• Read What We Can Learn From the Groundhog

    Emotional Intelligence, Well Being

    What We Can Learn From the Groundhog

    It’s been an interesting week here in Austin, Texas.  The first ice storm of 2023 rained down on the city this week and considering the driving skills of most Texans in ice, we have all been ordered to stay put in the safe recesses of our homes (assuming you have power, and if not it’s every man for himself…).  The Makings of One Massive Frustration Funk Not being able to leave the house for several days already had me in a funk.  We extroverts need to be let out of our cage.  Then a client offsite I had so carefully planned got cancelled due to covid.  There went my perfectly orchestrated client schedule and my trip to New Orleans I was so looking forward to that just happened to perfectly coincide with Mardi Gras (Throw me some beads, Mister!).  Unfortunately, no new beads for me this year.  Add to that a 5-day migraine which started on Monday and is only letting up now, and it’s fair to say I haven’t been an easter basket of joy these past few days. My consolation had been old episodes of Married at First Sight (it’s addictive, I swear!) until we lost internet, so now I’ve been forced to work on this blog given I can’t stream anymore.  And I’m mad about that.  I need to know if Sonia says yes to Nick in season 4 of my show…if I were in her shoes, it would be a big resounding NO.  This morning tensions came to a peak, no yoga for almost a week, and I found myself in what I often refer to as an emotional loop of doom – an ongoing diatribe that repeats in one’s head like a bad Def Leppard song.  It’s easy in these moments to feel like you’re right back where you started.  I was down on myself and life in general.  I’m never going to figure these migraines out.  Rescheduling the offsite is going to put my work back with these clients, it’s going to jeopardize the progress we’ve made.  Why are these jeans so damn tight!  Why does the internet hot spot on my phone not work!  My ISP sucks!  Why did the cat just pee inside in the pot of succulents – Jesus! And then my thoughts went to an even darker place.  What’s the point of any of this!  Does anything I do even make a difference!  You know that sticky, restless feeling when you’re mad with everyone and everything including yourself?  You can’t focus, you rush from task to task to keep yourself busy but nothing seems to help?  Yes, I was there. And coincidently yesterday was Groundhog Day.  A coincidence I think not! 3 Simple Tactics to Fight Frustration and the Curse of the Groundhog So I sat down at my computer and forced (yes forced) myself to do 3 simple things that I’ve often advocating my clients do (yes it is hard at times to practice what you preach!): Coaching Questions […]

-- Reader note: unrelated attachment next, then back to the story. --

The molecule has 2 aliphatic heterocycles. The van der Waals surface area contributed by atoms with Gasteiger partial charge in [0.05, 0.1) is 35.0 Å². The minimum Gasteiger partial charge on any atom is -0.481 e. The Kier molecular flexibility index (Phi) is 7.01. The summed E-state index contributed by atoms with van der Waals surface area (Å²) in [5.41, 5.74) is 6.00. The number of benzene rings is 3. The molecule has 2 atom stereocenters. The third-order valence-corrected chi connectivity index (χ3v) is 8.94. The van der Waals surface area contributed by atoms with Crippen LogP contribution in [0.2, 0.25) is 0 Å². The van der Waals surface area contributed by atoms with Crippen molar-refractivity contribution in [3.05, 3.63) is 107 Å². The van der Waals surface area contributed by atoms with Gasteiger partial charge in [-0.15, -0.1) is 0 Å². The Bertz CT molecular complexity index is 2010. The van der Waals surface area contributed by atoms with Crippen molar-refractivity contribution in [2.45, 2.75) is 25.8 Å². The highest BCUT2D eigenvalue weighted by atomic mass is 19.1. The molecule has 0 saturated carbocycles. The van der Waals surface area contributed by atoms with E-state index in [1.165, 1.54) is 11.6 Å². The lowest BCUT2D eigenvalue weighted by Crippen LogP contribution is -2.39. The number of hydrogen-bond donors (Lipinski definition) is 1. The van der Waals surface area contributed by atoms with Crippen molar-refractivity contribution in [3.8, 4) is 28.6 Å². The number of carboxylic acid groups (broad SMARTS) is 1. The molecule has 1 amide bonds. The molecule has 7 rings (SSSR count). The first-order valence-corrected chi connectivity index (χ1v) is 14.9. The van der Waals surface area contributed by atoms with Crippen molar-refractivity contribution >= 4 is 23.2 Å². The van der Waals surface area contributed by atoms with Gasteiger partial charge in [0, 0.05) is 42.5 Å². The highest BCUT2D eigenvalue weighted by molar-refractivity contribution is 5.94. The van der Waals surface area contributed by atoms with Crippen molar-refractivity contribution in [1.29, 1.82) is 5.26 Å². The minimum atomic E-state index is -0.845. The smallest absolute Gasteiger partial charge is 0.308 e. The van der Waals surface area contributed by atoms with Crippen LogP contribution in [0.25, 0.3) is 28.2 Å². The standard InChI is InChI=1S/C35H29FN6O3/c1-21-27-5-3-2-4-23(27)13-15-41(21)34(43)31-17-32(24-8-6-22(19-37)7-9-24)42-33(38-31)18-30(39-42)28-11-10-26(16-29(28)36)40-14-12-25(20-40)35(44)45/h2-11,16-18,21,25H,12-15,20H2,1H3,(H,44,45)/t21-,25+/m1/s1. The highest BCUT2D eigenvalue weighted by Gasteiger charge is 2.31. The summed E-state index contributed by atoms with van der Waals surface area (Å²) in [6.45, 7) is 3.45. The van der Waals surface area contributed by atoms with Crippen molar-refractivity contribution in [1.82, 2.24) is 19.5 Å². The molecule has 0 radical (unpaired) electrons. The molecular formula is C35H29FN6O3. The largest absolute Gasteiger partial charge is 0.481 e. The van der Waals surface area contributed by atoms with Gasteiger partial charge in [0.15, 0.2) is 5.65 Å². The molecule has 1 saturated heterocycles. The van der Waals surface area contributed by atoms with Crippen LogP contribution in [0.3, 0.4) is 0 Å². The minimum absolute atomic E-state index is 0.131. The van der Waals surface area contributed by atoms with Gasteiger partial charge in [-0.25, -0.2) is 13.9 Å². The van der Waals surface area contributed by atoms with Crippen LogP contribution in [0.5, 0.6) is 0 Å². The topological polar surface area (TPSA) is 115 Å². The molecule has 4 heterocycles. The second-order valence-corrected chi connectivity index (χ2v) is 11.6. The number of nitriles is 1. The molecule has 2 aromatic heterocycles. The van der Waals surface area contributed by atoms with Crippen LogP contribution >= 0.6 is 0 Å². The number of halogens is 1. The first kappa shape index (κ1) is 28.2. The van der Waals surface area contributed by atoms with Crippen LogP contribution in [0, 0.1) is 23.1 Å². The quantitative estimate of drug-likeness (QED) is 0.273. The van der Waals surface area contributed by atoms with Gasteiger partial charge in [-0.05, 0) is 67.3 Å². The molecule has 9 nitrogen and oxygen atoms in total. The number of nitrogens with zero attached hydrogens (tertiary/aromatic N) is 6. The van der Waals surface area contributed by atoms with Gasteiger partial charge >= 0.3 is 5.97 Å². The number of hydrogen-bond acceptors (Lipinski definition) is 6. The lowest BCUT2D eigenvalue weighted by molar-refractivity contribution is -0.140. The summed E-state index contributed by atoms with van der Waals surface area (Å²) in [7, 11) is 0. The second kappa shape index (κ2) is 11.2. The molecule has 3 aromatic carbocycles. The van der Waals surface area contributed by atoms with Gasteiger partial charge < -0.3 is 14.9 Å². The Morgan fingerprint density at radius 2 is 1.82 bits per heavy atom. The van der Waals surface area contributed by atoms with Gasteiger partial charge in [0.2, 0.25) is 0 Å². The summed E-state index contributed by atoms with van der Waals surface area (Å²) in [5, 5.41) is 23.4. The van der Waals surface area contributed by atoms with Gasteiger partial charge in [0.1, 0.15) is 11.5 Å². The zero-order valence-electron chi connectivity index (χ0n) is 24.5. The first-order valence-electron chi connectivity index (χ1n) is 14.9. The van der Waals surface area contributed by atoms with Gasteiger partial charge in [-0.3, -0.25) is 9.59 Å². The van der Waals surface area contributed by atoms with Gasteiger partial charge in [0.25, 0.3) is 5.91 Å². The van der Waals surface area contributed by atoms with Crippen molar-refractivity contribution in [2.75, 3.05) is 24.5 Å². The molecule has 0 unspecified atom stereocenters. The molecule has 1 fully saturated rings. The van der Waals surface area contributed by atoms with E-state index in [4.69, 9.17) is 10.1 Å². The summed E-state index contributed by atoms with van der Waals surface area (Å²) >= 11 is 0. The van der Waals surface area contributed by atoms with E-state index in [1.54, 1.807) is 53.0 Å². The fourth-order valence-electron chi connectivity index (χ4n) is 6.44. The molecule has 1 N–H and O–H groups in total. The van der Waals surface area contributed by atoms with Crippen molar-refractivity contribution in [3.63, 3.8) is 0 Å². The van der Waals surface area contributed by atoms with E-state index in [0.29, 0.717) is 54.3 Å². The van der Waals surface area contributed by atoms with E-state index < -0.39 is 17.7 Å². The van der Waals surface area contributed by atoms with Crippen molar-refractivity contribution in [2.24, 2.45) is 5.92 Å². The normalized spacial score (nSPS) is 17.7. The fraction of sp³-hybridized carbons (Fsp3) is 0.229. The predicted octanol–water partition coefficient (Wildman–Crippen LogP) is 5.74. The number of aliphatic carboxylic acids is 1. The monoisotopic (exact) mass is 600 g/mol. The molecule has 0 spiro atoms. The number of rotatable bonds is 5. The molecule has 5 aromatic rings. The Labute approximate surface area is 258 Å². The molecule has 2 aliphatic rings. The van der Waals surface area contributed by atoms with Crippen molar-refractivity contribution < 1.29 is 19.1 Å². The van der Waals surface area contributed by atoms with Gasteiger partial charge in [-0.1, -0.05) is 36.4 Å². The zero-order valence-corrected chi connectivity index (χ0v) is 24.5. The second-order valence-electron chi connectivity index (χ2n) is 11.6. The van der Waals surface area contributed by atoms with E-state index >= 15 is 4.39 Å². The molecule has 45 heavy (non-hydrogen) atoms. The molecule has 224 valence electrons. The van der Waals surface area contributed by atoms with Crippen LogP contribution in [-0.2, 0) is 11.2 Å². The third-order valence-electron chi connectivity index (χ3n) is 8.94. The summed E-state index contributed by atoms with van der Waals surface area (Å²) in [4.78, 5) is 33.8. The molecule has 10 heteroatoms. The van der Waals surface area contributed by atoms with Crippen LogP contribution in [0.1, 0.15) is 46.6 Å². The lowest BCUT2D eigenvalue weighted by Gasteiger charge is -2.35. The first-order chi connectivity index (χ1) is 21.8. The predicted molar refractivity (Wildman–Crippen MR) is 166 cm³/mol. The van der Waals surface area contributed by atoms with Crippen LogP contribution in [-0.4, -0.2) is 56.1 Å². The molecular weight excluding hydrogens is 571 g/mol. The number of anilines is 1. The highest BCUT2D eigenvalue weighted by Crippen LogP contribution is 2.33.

February 3, 2023

    |

    4.1 min read

  • Read Feeling is freeing: How to Practice Emotional Intelligence

    Authenticity, Emotional Intelligence, Leadership

    Feeling is freeing: How to Practice Emotional Intelligence

    For years and years, I would have told you that I was a very emotionally intelligent person.  I was aware that emotions could take many forms, had many names and I knew intellectually it was important to understand them.  Emotional intelligence has been a notable topic for many years, and I considered myself to be one of those wise people who were in the know. Unfortunately, in all of my information gathering on the topic, I ignored one crucial point.  That in order to have emotional intelligence you actually have to experience emotions.  Who would have thought? The key to emotional intelligence is to not just identify the emotion we are experiencing with a handy dandy robust emotional vocabulary, but to allow ourselves to feel it non-judgmentally.   This is a key point, because many of us who grew up in households where emotions were not welcome got used to shoving them down and pretending they didn’t exist. Feeling is freeing When we suppress emotions, it typically doesn’t lead to much good.  We end up accumulating hurt on top of hurt and over time these feelings build up until one day we can’t shove them down any longer, and the long-awaited bomb finally erupts.  Or we can try to numb them out with the help of food, booze, shopping, video game playing or any other addictive habit we have accumulated over the years.  Not a recipe for success either. We often try to squash the negative emotions.  The ones we consider to be “bad” like anger, frustration, sadness, guilt, shame (my personal favorite), disgust, overwhelm, anxiety, fear.  We’re often not super aware of the oh so subtle tricks we’ve accumulated over the years for disowning these things in ourselves. I feel anxiety before delivering a leadership development program, particularly a new one.  Perfectly reasonable, right?  And yet, in my head I’m thinking to myself, “Bad Shelley.  You shouldn’t be feeling that.  You’re only feeling that because you’re a bad teacher and facilitator.  If you were better at your job, you’d be more confident and you’d never experience this.” So the anxiety comes up, and I try to swat it down by directing anger at myself for having the emotion in the first place. Or perhaps I’m frustrated or angry at a family member.  “Bad Shelley.  You shouldn’t be feeling that.  You’re only feeling that because you’re a bad niece, sister, cousin, etc.  If you were a better person, you would be more caring and emphatic and understand their perspective and where they were coming from.” Here is the mental leap that often eludes us:  having and especially feeling an emotion does not make a person “bad.”  What matters at the end of the day is what we do with the emotion we’re having.  I can be angry and resentful inside and yet I can still manage to put that aside and recognize in the moment exhibiting that behavior would not be helpful.  I can choose my response.  I feel the way […]

    August 18, 2022

    |

    4.5 min read